Over the Caribbean Sea – Photo: David Delagarza | AirlineReporter
That’s one small flight for a 737, one giant leap forward for Southwest Airlines and Houston Hobby Airport (HOU). In a sign of things to come, Southwest added to its daily Aruba service out of Baltimore and Orlando with a seasonal weekly flight between Houston and Aruba’s Queen Beatrix International Airport (AUA). Last Saturday, I joined Southwest for the inaugural flight between Aruba and Houston. This flight was the first international commercial arrival into Hobby airport.
I â¥ Aruba, the unofficial theme of the island – Photo: David Delagarza | AirlineReporter
Although Hobby Airport does not have customs and immigration facilities, Southwest is able to operate the flight thanks to the Customs and Border Patrol (CBP) preclearance facility in Aruba, which allows passengers to clear customs and immigration prior to departing for the United States. This October, however, Hobby Airport is scheduled open a new five-gate international terminal, complete with customs and immigration facilities, which will enable Southwest to further add to its international offerings at Houston.
For many, taking a ride on the 737 is nothing to write home about. How about flying on a 737-700 with only 44 seats in it? That spark your interest? Typically you will see the 700 with 128-140 seats, so that is a big change.
Scandinavian Airlines (SAS) has announced that they plan to start operating a business class-only 737-700 from Houston (IAH) to Stavanger (SVG) starting on August 20th of this year. The 737 will be wet-leased from PrivatAir and it will wear the SAS livery. According to their press release, the inside of the plane will offer, “SAS Long Haul Business Class concept on board… along with modern in-flight entertainment system and full-service meals and service.”
Two stories that I have come across this week that I really wanted to share:
Will Southwest Airlines be able to start flying international flights out of Houston? Image: John Murphy / Flickr
Southwest and United Airlines Battle in Houston
The short of the story is that Southwest Airlines is looking to start flying internationally from William P. Hobby Airport (HOU). United, which has a main hub out of George Bush Intercontinental Airport (IAH) does not like this idea and is fighting to stop Southwest.
Southwest is pushing back hard with their website FreeHobbyAirport.com. They are asking locals to join in on the fight to start allowing international flights from HOU. The site is a bit salesy stating that Southwest just wants to help the people of Houston, but I am sure profit is a factor in there as well.
I am a firm believer in competition. If there is the space and demand, let’s allow Southwest to fly internationally. It will only cause United and other airlines to step up their game.
Although, if I was United Airlines, I would probably also be trying to slow down Southwest’s progress.
Read more about this story on Brett Snyder’s CrankyFlier.com.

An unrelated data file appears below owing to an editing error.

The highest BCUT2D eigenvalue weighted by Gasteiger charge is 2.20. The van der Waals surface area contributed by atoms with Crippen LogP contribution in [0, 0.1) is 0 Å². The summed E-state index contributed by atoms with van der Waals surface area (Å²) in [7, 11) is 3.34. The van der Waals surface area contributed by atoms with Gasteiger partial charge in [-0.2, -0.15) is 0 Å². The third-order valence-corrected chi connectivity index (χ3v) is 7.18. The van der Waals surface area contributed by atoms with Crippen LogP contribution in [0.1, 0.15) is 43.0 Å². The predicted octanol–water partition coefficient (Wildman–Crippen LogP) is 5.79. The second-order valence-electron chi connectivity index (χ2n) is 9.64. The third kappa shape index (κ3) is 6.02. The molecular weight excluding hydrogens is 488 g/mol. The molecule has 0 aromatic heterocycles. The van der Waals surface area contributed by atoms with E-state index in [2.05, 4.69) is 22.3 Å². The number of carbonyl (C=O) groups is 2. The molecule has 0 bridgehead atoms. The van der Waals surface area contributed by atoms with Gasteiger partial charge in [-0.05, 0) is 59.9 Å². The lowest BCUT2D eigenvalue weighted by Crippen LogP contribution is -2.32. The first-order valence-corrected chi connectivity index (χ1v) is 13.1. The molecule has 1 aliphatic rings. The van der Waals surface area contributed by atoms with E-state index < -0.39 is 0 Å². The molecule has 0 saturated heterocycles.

A group from Aviation Geek Fest pose in front of a 777 GE90 engine on the Boeing factory floor. Photo by Boeing.
Be Proud to Be an AvGeek
Paul Thompson, who is an airline veteran and self-proclaimed AvGeek, recently wrote a story on APEX on his perspective on being an aviation lover and his experience with Aviation Geek Fest 2012.
One should not be embarrassed loving aviation and airlines. There are many of us out there and having events like Aviation Geek Fest allows us the opportunity to get together and share our passion. I had no idea how many AvGeeks were out there until I started this blog almost three years ago, but so happy to see so many that share my passion for airlines.
Houston Airport's Food Court
Sometimes bad things happens and there is no one to blame. Some how William Ogletree, a lawyer from Texas, didn’t get that memo. Ogletree was flying from Houston to Las Vegas back last December and went to the food court in Terminal C for some food. When leaving, he accidentally left his $800 black leather jacket, which unsurprisingly, someone ended up stealing.
Yea, that sucks, but it is a fact of life. I have lost a few coats in similar fashions (not $800 ones thanks goodness), but I didn’t blame anyone but myself. Ogletree on the other hand is threatening to sue the City of Houston, Continental Airlines and the food court’s management for failing to have “collected the coat, kept it in a secure place and held it for a reasonable time” until he was able to claim the jacket. The bitter passenger claims the defendants, “breached their duty” in connection with how they “manage lost and found items for which they are responsible.”
The letter written to the defendants, obtained by The Smoking Gun, shows Oggletree gave them ten whole days to pay him the $800 or they would also be burdened with, “court costs, attorney’s fees, investigation, expert witnesses and other damages.”
I am sorry you lost your coat Mr. Ogletree, but seriously get over it. It is not the city, the food court or Continental Airlines’s fault (I don’t even get how could come close to blame Continental — for not asking every passenger if they remembered their coats?). There are only two people to blame. Oggletree and whomever stole the jacket.
No official word if Ogletree ever got his money or his jacket.
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Source: JetBlue’s B6 Blog Image: jgdillard